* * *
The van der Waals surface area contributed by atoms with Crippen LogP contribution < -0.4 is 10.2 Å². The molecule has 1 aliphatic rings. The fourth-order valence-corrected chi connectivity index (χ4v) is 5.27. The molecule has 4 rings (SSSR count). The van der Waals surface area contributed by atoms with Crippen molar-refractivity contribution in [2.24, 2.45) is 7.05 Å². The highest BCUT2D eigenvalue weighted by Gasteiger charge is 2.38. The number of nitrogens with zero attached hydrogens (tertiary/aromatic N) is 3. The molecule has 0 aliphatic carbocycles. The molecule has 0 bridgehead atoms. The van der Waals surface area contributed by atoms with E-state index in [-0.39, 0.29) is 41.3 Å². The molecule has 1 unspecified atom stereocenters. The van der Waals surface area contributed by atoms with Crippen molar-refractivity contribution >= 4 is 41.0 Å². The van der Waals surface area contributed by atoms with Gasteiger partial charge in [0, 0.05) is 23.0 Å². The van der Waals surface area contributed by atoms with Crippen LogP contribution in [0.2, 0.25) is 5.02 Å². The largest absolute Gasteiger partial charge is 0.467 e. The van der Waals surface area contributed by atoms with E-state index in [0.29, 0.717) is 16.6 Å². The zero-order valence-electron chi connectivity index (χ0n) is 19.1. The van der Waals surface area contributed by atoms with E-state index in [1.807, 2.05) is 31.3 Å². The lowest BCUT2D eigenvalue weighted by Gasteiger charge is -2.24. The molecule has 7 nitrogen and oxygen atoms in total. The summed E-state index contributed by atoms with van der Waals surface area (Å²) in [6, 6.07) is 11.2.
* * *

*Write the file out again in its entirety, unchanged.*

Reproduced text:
The van der Waals surface area contributed by atoms with Crippen LogP contribution < -0.4 is 10.2 Å². The molecule has 1 aliphatic rings. The fourth-order valence-corrected chi connectivity index (χ4v) is 5.27. The molecule has 4 rings (SSSR count). The van der Waals surface area contributed by atoms with Crippen molar-refractivity contribution in [2.24, 2.45) is 7.05 Å². The highest BCUT2D eigenvalue weighted by Gasteiger charge is 2.38. The number of nitrogens with zero attached hydrogens (tertiary/aromatic N) is 3. The molecule has 0 aliphatic carbocycles. The molecule has 0 bridgehead atoms. The van der Waals surface area contributed by atoms with E-state index in [-0.39, 0.29) is 41.3 Å². The molecule has 1 unspecified atom stereocenters. The van der Waals surface area contributed by atoms with Crippen molar-refractivity contribution >= 4 is 41.0 Å². The van der Waals surface area contributed by atoms with Gasteiger partial charge in [0, 0.05) is 23.0 Å². The van der Waals surface area contributed by atoms with Crippen LogP contribution in [0.2, 0.25) is 5.02 Å². The largest absolute Gasteiger partial charge is 0.467 e. The van der Waals surface area contributed by atoms with E-state index in [0.29, 0.717) is 16.6 Å². The zero-order valence-electron chi connectivity index (χ0n) is 19.1. The van der Waals surface area contributed by atoms with E-state index in [1.807, 2.05) is 31.3 Å². The lowest BCUT2D eigenvalue weighted by Gasteiger charge is -2.24. The molecule has 7 nitrogen and oxygen atoms in total. The summed E-state index contributed by atoms with van der Waals surface area (Å²) in [6, 6.07) is 11.2.